Four South Walton communities filed suit in federal court to overturn the county's customary use ordinance.
Those include the town of Seaside homeowners, Vizcaya, Grand Dune I and II, and Paradise by the Sea.
"The suit was filed (Tuesday morning)," said Seaside homeowner Art Kahn.
Kahn said the filing included nine neighborhood associations in Seaside, consisting of 355 properties. All of these have private beach ownership, but they are separate from Seaside Community Development, which is owned by town co-founders Robert and Daryl Davis. As homeowners, the Davises are being represented in the lawsuit although Kahn said Davis has not made his opinions public.
The Sun reached out to the Davises. Daryl Davis responded to say she did not know enough about the suit to have formed an opinion.
The three planned development partners joining with Seaside Town Council members all have ownership of private beach.
"We are suing primarily to invalidate the customary use ordinance," said Kahn. "We have been denied due process under law by the county taking our beach and making it open to the public."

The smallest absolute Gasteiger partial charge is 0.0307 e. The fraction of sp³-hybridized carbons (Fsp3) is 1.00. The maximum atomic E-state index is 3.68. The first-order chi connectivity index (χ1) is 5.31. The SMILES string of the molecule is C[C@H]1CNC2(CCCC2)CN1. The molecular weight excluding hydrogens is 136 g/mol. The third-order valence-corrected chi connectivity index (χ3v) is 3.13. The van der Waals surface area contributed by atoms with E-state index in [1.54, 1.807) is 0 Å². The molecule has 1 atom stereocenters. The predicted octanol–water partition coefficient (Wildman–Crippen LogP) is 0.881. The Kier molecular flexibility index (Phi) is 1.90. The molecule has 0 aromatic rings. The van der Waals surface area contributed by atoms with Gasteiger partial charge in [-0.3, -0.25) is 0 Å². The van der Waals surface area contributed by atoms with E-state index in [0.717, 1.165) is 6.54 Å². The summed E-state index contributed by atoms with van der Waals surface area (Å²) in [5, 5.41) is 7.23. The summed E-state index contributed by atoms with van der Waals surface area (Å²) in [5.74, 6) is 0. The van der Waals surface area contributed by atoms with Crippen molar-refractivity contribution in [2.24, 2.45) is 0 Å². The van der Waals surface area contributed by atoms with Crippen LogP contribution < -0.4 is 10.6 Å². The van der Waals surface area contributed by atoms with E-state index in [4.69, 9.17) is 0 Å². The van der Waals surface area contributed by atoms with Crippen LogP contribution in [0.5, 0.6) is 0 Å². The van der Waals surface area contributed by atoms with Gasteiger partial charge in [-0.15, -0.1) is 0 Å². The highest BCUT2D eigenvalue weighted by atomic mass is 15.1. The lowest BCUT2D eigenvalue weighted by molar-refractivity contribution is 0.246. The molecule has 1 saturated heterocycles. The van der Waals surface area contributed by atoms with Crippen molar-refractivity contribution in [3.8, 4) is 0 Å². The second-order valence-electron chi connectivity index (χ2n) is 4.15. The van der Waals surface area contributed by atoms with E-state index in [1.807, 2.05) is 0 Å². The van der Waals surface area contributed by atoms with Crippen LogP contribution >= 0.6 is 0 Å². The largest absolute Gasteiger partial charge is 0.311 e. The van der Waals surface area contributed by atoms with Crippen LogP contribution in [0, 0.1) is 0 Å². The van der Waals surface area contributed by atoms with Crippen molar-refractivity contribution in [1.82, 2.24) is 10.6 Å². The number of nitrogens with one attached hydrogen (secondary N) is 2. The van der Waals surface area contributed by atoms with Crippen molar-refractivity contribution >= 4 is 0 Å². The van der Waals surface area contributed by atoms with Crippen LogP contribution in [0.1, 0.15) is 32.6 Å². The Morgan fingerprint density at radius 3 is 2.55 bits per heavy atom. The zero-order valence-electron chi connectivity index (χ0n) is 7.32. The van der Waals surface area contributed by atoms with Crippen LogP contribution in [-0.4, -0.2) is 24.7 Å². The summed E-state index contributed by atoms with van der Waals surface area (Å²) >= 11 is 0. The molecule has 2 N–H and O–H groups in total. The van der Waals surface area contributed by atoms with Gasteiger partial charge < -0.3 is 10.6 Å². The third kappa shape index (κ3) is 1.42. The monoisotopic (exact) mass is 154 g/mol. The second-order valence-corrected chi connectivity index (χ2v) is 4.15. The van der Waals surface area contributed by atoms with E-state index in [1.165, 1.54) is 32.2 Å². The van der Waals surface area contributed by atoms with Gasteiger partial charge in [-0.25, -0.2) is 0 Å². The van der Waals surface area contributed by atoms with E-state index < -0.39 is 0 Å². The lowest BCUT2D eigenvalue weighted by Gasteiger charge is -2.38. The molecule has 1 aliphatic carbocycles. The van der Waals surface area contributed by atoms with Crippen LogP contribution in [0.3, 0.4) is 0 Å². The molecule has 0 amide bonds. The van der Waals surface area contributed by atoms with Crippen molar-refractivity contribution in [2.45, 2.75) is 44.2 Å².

Tampa attorney Dave Smolker is representing the neighborhoods.
"There are so many constitutional problems with this ordinance," Smolker told The Sun. "The county has taken it upon themselves to be judge and jury without the courts making a prior determination. We have separation of powers. Determining customary use is a judicial function the county cannot declare or enforce."
Kahn, a retired attorney, believes the county's purchasing of beach property shows their non-ownership or they would not be spending money to purchase beach accesses.
"I am sympathetic to the public's need for access to beaches, but greatly disappointed that Walton County has let people down in dragging their feet in purchasing accesses. And now they want to take ours," said Kahn. "The answer is not to take our beaches. Walton County has for more than a decade been remiss."
Grand Dunes has 180 properties and all together there are more than 600 properties included in the lawsuit.
"We were careful in vetting properties who wanted to join us," said Kahn. "We wanted to include those similarly situated that have over the course of a decade have interfered with customary use and stood up for their property rights."
The lawsuit was filed in federal court in Pensacola.